The notion was that I had deliberately put my son in harm’s way (possibly to “prove” something) and I was just incredibly lucky that he made it home.”

The experience prompted Skenazy to launch the Free-Range Kids blog, and, ultimately a movement and programs to help parents, and school districts, get comfortable with the idea of giving kids unstructured, unsupervised time to, well, be kids.

“(Overprotective parenting) all based on this notion that our kids are somehow fragile that they will be physically, socially, or emotionally hurt by either a criminal or by a cruel word or a disappointing outcome,” Skenazy said in an interview with Compositive.

“Kids today are more anxious or fragile than we were. And we have done this to them. When kids have a chance to get lost, for example. It’s so great. We always say we don’t want our kids to do XYZ because what if something goes wrong. We always think wrong equals they die. But basically, most things that go wrong are not death, and they are learning experiences.”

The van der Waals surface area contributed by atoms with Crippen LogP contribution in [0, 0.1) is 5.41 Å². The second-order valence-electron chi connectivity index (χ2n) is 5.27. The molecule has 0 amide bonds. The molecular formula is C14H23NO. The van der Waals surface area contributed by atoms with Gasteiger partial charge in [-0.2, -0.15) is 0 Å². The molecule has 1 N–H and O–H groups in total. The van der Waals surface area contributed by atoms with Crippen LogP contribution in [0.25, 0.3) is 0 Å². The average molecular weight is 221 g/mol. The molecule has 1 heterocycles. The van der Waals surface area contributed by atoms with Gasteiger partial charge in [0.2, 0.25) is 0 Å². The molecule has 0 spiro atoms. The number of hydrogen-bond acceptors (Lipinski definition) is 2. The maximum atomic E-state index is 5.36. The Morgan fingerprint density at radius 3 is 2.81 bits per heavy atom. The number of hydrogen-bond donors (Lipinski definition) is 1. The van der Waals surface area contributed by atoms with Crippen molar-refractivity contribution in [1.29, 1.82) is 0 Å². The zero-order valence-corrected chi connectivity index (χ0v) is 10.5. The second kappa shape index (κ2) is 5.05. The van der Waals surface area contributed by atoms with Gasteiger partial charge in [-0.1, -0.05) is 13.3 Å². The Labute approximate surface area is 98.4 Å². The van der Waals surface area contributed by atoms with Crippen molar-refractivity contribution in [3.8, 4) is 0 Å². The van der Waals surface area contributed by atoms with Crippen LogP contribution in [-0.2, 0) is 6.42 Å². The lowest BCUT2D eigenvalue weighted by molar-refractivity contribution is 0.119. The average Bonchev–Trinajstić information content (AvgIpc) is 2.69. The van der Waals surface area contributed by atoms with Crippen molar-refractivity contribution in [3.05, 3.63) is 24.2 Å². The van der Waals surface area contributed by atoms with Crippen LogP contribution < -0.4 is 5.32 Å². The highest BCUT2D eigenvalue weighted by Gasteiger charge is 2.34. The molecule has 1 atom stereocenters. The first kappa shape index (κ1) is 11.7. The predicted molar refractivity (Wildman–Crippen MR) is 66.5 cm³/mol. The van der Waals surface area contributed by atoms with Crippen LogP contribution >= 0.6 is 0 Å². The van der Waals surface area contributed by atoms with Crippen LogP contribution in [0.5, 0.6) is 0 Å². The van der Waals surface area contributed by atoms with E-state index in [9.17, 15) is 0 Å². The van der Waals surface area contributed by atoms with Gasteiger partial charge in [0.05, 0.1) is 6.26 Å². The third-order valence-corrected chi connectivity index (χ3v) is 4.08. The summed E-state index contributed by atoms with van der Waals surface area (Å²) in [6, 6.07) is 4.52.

Through her non-profit, Let Grow, Inc., Skenazy has developed a two-pronged approach to helping parents become more comfortable with loosening the reins. The first, offered through school districts, is a before- or after-school free play program. 

That may sound like something that happens all the time, without need of a program. In reality, though, many kids have almost no unstructured time in their lives, or if they do, it’s spent in front of a screen.

The idea behind the program couldn’t be simpler: Get out some basic play equipment – balls, jump ropes, cardboard boxes, and let kids go at it. The play time can take place on the playground or in the gym.